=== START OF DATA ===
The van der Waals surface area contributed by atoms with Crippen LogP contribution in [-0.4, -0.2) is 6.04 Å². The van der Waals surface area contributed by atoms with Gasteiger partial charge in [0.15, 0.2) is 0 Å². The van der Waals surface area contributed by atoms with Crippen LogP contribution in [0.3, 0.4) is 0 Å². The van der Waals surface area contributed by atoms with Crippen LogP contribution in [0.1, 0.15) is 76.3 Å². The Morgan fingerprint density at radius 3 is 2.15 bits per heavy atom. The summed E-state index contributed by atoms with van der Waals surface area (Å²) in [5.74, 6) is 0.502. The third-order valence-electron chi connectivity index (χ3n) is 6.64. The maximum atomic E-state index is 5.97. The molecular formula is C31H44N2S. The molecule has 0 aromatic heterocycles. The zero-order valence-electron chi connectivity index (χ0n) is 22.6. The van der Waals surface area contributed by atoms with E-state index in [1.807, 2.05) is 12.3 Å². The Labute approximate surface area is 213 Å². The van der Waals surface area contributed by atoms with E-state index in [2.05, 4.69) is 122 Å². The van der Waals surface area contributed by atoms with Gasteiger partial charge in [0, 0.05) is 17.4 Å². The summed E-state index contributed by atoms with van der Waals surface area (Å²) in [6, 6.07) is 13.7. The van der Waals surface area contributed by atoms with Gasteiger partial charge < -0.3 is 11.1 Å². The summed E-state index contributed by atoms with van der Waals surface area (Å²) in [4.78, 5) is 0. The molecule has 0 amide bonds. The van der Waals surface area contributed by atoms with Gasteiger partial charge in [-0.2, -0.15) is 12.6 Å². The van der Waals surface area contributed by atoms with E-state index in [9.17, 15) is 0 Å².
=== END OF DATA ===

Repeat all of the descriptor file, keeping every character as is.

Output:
The van der Waals surface area contributed by atoms with Crippen LogP contribution in [-0.4, -0.2) is 6.04 Å². The van der Waals surface area contributed by atoms with Gasteiger partial charge in [0.15, 0.2) is 0 Å². The van der Waals surface area contributed by atoms with Crippen LogP contribution in [0.3, 0.4) is 0 Å². The van der Waals surface area contributed by atoms with Crippen LogP contribution in [0.1, 0.15) is 76.3 Å². The Morgan fingerprint density at radius 3 is 2.15 bits per heavy atom. The summed E-state index contributed by atoms with van der Waals surface area (Å²) in [5.74, 6) is 0.502. The third-order valence-electron chi connectivity index (χ3n) is 6.64. The maximum atomic E-state index is 5.97. The molecular formula is C31H44N2S. The molecule has 0 aromatic heterocycles. The zero-order valence-electron chi connectivity index (χ0n) is 22.6. The van der Waals surface area contributed by atoms with E-state index in [1.807, 2.05) is 12.3 Å². The Labute approximate surface area is 213 Å². The van der Waals surface area contributed by atoms with E-state index in [2.05, 4.69) is 122 Å². The van der Waals surface area contributed by atoms with Gasteiger partial charge in [0, 0.05) is 17.4 Å². The summed E-state index contributed by atoms with van der Waals surface area (Å²) in [6, 6.07) is 13.7. The van der Waals surface area contributed by atoms with Gasteiger partial charge < -0.3 is 11.1 Å². The summed E-state index contributed by atoms with van der Waals surface area (Å²) in [4.78, 5) is 0. The molecule has 0 amide bonds. The van der Waals surface area contributed by atoms with Gasteiger partial charge in [-0.2, -0.15) is 12.6 Å². The van der Waals surface area contributed by atoms with E-state index in [9.17, 15) is 0 Å².